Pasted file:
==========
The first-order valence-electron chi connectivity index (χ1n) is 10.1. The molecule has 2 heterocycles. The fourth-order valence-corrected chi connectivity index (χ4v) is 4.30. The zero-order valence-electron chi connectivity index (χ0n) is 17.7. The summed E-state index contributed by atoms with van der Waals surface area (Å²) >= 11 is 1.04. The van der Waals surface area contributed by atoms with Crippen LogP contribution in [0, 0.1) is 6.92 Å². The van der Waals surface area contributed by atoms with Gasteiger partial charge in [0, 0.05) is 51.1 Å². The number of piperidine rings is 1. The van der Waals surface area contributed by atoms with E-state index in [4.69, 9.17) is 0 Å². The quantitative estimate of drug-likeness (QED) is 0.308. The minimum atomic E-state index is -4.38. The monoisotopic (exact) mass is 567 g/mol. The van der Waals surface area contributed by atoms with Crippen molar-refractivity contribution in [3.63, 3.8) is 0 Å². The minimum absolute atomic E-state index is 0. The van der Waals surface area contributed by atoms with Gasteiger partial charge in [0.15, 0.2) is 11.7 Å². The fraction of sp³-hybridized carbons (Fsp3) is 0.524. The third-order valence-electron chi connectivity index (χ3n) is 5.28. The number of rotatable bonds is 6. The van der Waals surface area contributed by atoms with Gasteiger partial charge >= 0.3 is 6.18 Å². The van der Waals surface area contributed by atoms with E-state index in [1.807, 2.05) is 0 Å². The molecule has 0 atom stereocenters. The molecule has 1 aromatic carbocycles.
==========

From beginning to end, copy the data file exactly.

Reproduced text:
The first-order valence-electron chi connectivity index (χ1n) is 10.1. The molecule has 2 heterocycles. The fourth-order valence-corrected chi connectivity index (χ4v) is 4.30. The zero-order valence-electron chi connectivity index (χ0n) is 17.7. The summed E-state index contributed by atoms with van der Waals surface area (Å²) >= 11 is 1.04. The van der Waals surface area contributed by atoms with Crippen LogP contribution in [0, 0.1) is 6.92 Å². The van der Waals surface area contributed by atoms with Gasteiger partial charge in [0, 0.05) is 51.1 Å². The number of piperidine rings is 1. The van der Waals surface area contributed by atoms with E-state index in [4.69, 9.17) is 0 Å². The quantitative estimate of drug-likeness (QED) is 0.308. The minimum atomic E-state index is -4.38. The monoisotopic (exact) mass is 567 g/mol. The van der Waals surface area contributed by atoms with Crippen molar-refractivity contribution in [3.63, 3.8) is 0 Å². The minimum absolute atomic E-state index is 0. The van der Waals surface area contributed by atoms with Gasteiger partial charge in [0.15, 0.2) is 11.7 Å². The fraction of sp³-hybridized carbons (Fsp3) is 0.524. The third-order valence-electron chi connectivity index (χ3n) is 5.28. The number of rotatable bonds is 6. The van der Waals surface area contributed by atoms with Gasteiger partial charge >= 0.3 is 6.18 Å². The van der Waals surface area contributed by atoms with E-state index in [1.807, 2.05) is 0 Å². The molecule has 0 atom stereocenters. The molecule has 1 aromatic carbocycles.